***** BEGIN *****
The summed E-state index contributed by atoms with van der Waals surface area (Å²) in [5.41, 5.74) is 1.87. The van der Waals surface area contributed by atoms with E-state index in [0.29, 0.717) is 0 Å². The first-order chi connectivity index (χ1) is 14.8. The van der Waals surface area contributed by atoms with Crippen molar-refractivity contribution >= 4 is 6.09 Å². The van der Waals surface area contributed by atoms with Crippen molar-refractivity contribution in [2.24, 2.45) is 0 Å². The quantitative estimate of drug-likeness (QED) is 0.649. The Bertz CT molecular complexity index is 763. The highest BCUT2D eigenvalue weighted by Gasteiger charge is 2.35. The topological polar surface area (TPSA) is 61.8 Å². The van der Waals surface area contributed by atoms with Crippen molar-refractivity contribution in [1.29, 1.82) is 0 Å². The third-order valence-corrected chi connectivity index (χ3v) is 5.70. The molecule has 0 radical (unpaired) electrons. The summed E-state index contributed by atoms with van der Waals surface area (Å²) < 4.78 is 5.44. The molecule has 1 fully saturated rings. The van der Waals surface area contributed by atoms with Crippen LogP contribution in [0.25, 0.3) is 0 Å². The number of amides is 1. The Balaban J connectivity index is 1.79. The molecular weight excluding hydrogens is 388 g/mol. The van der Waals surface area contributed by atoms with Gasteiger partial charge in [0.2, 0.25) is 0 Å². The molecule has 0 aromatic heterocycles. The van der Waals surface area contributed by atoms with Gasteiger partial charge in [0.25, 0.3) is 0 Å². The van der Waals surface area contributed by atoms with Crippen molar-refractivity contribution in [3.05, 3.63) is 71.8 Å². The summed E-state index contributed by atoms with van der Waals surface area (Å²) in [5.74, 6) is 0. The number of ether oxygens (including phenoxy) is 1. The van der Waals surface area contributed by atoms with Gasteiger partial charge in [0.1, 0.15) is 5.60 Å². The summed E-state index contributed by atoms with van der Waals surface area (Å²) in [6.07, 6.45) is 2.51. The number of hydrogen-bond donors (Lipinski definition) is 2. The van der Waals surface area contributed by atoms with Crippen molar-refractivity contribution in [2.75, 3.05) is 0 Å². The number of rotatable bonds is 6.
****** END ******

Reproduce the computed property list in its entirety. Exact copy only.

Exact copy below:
The summed E-state index contributed by atoms with van der Waals surface area (Å²) in [5.41, 5.74) is 1.87. The van der Waals surface area contributed by atoms with E-state index in [0.29, 0.717) is 0 Å². The first-order chi connectivity index (χ1) is 14.8. The van der Waals surface area contributed by atoms with Crippen molar-refractivity contribution >= 4 is 6.09 Å². The van der Waals surface area contributed by atoms with Crippen molar-refractivity contribution in [2.24, 2.45) is 0 Å². The quantitative estimate of drug-likeness (QED) is 0.649. The Bertz CT molecular complexity index is 763. The highest BCUT2D eigenvalue weighted by Gasteiger charge is 2.35. The topological polar surface area (TPSA) is 61.8 Å². The van der Waals surface area contributed by atoms with Crippen molar-refractivity contribution in [1.29, 1.82) is 0 Å². The third-order valence-corrected chi connectivity index (χ3v) is 5.70. The molecule has 0 radical (unpaired) electrons. The summed E-state index contributed by atoms with van der Waals surface area (Å²) < 4.78 is 5.44. The molecule has 1 fully saturated rings. The van der Waals surface area contributed by atoms with Crippen LogP contribution in [0.25, 0.3) is 0 Å². The number of amides is 1. The Balaban J connectivity index is 1.79. The molecular weight excluding hydrogens is 388 g/mol. The van der Waals surface area contributed by atoms with Gasteiger partial charge in [0.2, 0.25) is 0 Å². The molecule has 0 aromatic heterocycles. The van der Waals surface area contributed by atoms with Gasteiger partial charge in [0.25, 0.3) is 0 Å². The van der Waals surface area contributed by atoms with Crippen molar-refractivity contribution in [3.05, 3.63) is 71.8 Å². The summed E-state index contributed by atoms with van der Waals surface area (Å²) in [5.74, 6) is 0. The number of ether oxygens (including phenoxy) is 1. The van der Waals surface area contributed by atoms with Gasteiger partial charge in [0.1, 0.15) is 5.60 Å². The summed E-state index contributed by atoms with van der Waals surface area (Å²) in [6.07, 6.45) is 2.51. The number of hydrogen-bond donors (Lipinski definition) is 2. The van der Waals surface area contributed by atoms with Crippen molar-refractivity contribution in [2.75, 3.05) is 0 Å². The number of rotatable bonds is 6.